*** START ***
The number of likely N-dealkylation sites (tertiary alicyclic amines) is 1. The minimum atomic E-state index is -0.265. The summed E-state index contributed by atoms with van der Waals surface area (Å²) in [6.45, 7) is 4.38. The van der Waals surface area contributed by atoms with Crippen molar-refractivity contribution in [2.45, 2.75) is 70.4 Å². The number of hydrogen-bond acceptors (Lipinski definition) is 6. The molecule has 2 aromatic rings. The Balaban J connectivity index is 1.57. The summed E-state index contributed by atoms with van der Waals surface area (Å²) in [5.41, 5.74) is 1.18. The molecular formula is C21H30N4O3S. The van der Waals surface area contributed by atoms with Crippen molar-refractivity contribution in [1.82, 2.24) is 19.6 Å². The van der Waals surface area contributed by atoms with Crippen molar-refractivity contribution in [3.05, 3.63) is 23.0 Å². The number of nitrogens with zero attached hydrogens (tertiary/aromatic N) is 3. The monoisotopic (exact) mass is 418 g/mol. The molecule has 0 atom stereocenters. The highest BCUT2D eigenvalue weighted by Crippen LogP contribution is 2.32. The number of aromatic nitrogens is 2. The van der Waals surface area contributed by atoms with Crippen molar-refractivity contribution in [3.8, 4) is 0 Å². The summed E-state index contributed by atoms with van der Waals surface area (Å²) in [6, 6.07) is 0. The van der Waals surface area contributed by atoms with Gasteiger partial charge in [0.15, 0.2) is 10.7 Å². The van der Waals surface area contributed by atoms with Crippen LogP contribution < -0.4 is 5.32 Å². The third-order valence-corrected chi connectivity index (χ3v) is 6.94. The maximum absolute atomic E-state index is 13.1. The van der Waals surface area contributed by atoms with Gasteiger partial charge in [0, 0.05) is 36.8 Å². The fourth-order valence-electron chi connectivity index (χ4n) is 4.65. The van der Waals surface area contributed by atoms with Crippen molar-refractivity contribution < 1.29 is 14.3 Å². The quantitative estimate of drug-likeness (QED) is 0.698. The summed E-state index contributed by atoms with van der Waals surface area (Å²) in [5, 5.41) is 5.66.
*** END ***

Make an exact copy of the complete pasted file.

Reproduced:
The number of likely N-dealkylation sites (tertiary alicyclic amines) is 1. The minimum atomic E-state index is -0.265. The summed E-state index contributed by atoms with van der Waals surface area (Å²) in [6.45, 7) is 4.38. The van der Waals surface area contributed by atoms with Crippen molar-refractivity contribution in [2.45, 2.75) is 70.4 Å². The number of hydrogen-bond acceptors (Lipinski definition) is 6. The molecule has 2 aromatic rings. The Balaban J connectivity index is 1.57. The summed E-state index contributed by atoms with van der Waals surface area (Å²) in [5.41, 5.74) is 1.18. The molecular formula is C21H30N4O3S. The van der Waals surface area contributed by atoms with Crippen molar-refractivity contribution in [1.82, 2.24) is 19.6 Å². The van der Waals surface area contributed by atoms with Crippen molar-refractivity contribution in [3.05, 3.63) is 23.0 Å². The number of nitrogens with zero attached hydrogens (tertiary/aromatic N) is 3. The monoisotopic (exact) mass is 418 g/mol. The molecule has 0 atom stereocenters. The highest BCUT2D eigenvalue weighted by Crippen LogP contribution is 2.32. The number of aromatic nitrogens is 2. The van der Waals surface area contributed by atoms with Crippen molar-refractivity contribution in [3.8, 4) is 0 Å². The summed E-state index contributed by atoms with van der Waals surface area (Å²) in [6, 6.07) is 0. The van der Waals surface area contributed by atoms with Gasteiger partial charge in [0.15, 0.2) is 10.7 Å². The van der Waals surface area contributed by atoms with Crippen LogP contribution < -0.4 is 5.32 Å². The third-order valence-corrected chi connectivity index (χ3v) is 6.94. The maximum absolute atomic E-state index is 13.1. The van der Waals surface area contributed by atoms with Gasteiger partial charge in [0, 0.05) is 36.8 Å². The fourth-order valence-electron chi connectivity index (χ4n) is 4.65. The van der Waals surface area contributed by atoms with Crippen molar-refractivity contribution < 1.29 is 14.3 Å². The quantitative estimate of drug-likeness (QED) is 0.698. The summed E-state index contributed by atoms with van der Waals surface area (Å²) in [5, 5.41) is 5.66.